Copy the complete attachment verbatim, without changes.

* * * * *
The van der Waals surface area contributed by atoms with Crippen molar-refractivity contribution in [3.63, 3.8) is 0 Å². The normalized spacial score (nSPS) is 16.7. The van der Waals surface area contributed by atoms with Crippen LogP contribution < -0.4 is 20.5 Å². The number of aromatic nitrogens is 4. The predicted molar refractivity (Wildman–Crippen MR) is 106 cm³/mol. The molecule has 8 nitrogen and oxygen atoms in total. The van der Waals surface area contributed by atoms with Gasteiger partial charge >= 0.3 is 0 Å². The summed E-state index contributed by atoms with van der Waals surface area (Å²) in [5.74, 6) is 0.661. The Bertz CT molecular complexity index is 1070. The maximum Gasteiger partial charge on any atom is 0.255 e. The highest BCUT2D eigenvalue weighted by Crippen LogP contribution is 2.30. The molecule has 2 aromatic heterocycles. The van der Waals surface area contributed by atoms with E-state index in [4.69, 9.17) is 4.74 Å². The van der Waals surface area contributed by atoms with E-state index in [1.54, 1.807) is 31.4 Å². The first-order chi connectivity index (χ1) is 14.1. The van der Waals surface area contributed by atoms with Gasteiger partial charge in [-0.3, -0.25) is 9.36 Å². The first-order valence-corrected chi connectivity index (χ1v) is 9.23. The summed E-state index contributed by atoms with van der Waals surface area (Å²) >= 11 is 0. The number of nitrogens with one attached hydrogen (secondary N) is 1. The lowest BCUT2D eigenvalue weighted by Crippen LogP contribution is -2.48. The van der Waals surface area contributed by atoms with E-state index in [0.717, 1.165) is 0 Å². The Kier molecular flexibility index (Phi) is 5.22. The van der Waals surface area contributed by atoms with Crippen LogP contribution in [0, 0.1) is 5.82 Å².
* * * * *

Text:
The van der Waals surface area contributed by atoms with Crippen molar-refractivity contribution in [3.63, 3.8) is 0 Å². The normalized spacial score (nSPS) is 16.7. The van der Waals surface area contributed by atoms with Crippen LogP contribution < -0.4 is 20.5 Å². The number of aromatic nitrogens is 4. The predicted molar refractivity (Wildman–Crippen MR) is 106 cm³/mol. The molecule has 8 nitrogen and oxygen atoms in total. The van der Waals surface area contributed by atoms with Gasteiger partial charge >= 0.3 is 0 Å². The summed E-state index contributed by atoms with van der Waals surface area (Å²) in [5.74, 6) is 0.661. The Bertz CT molecular complexity index is 1070. The maximum Gasteiger partial charge on any atom is 0.255 e. The highest BCUT2D eigenvalue weighted by Crippen LogP contribution is 2.30. The molecule has 2 aromatic heterocycles. The van der Waals surface area contributed by atoms with E-state index in [4.69, 9.17) is 4.74 Å². The van der Waals surface area contributed by atoms with E-state index in [1.54, 1.807) is 31.4 Å². The first-order chi connectivity index (χ1) is 14.1. The van der Waals surface area contributed by atoms with Gasteiger partial charge in [-0.3, -0.25) is 9.36 Å². The first-order valence-corrected chi connectivity index (χ1v) is 9.23. The summed E-state index contributed by atoms with van der Waals surface area (Å²) >= 11 is 0. The number of nitrogens with one attached hydrogen (secondary N) is 1. The lowest BCUT2D eigenvalue weighted by Crippen LogP contribution is -2.48. The van der Waals surface area contributed by atoms with E-state index in [0.717, 1.165) is 0 Å². The Kier molecular flexibility index (Phi) is 5.22. The van der Waals surface area contributed by atoms with Crippen LogP contribution in [0, 0.1) is 5.82 Å².